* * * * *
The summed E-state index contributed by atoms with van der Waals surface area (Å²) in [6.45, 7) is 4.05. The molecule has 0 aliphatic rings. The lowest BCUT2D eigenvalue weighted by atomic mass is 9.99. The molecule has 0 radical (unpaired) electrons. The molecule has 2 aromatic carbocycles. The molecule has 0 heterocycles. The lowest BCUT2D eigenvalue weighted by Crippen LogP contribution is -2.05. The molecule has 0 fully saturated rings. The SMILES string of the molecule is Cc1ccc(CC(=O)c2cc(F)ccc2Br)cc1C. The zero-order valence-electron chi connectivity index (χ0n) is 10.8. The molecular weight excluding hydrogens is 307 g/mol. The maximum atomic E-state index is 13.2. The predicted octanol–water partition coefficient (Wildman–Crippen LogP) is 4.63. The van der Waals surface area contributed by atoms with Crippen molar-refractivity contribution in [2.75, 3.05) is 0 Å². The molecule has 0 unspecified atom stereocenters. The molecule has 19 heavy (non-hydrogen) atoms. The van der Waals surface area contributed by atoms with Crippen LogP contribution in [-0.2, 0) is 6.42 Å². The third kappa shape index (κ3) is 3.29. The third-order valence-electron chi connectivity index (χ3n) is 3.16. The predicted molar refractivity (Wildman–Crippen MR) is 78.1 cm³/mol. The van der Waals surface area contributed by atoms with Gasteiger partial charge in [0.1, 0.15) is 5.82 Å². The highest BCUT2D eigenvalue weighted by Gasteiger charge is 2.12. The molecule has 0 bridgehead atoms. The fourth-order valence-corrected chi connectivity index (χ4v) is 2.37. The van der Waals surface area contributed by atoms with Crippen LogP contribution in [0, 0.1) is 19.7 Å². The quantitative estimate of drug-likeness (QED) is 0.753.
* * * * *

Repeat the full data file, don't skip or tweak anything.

The summed E-state index contributed by atoms with van der Waals surface area (Å²) in [6.45, 7) is 4.05. The molecule has 0 aliphatic rings. The lowest BCUT2D eigenvalue weighted by atomic mass is 9.99. The molecule has 0 radical (unpaired) electrons. The molecule has 2 aromatic carbocycles. The molecule has 0 heterocycles. The lowest BCUT2D eigenvalue weighted by Crippen LogP contribution is -2.05. The molecule has 0 fully saturated rings. The SMILES string of the molecule is Cc1ccc(CC(=O)c2cc(F)ccc2Br)cc1C. The zero-order valence-electron chi connectivity index (χ0n) is 10.8. The molecular weight excluding hydrogens is 307 g/mol. The maximum atomic E-state index is 13.2. The predicted octanol–water partition coefficient (Wildman–Crippen LogP) is 4.63. The van der Waals surface area contributed by atoms with Crippen molar-refractivity contribution in [2.75, 3.05) is 0 Å². The molecule has 0 unspecified atom stereocenters. The molecule has 19 heavy (non-hydrogen) atoms. The van der Waals surface area contributed by atoms with Crippen LogP contribution in [-0.2, 0) is 6.42 Å². The third kappa shape index (κ3) is 3.29. The third-order valence-electron chi connectivity index (χ3n) is 3.16. The predicted molar refractivity (Wildman–Crippen MR) is 78.1 cm³/mol. The van der Waals surface area contributed by atoms with Gasteiger partial charge in [0.1, 0.15) is 5.82 Å². The highest BCUT2D eigenvalue weighted by Gasteiger charge is 2.12. The molecule has 0 bridgehead atoms. The fourth-order valence-corrected chi connectivity index (χ4v) is 2.37. The van der Waals surface area contributed by atoms with Crippen LogP contribution in [0, 0.1) is 19.7 Å². The quantitative estimate of drug-likeness (QED) is 0.753.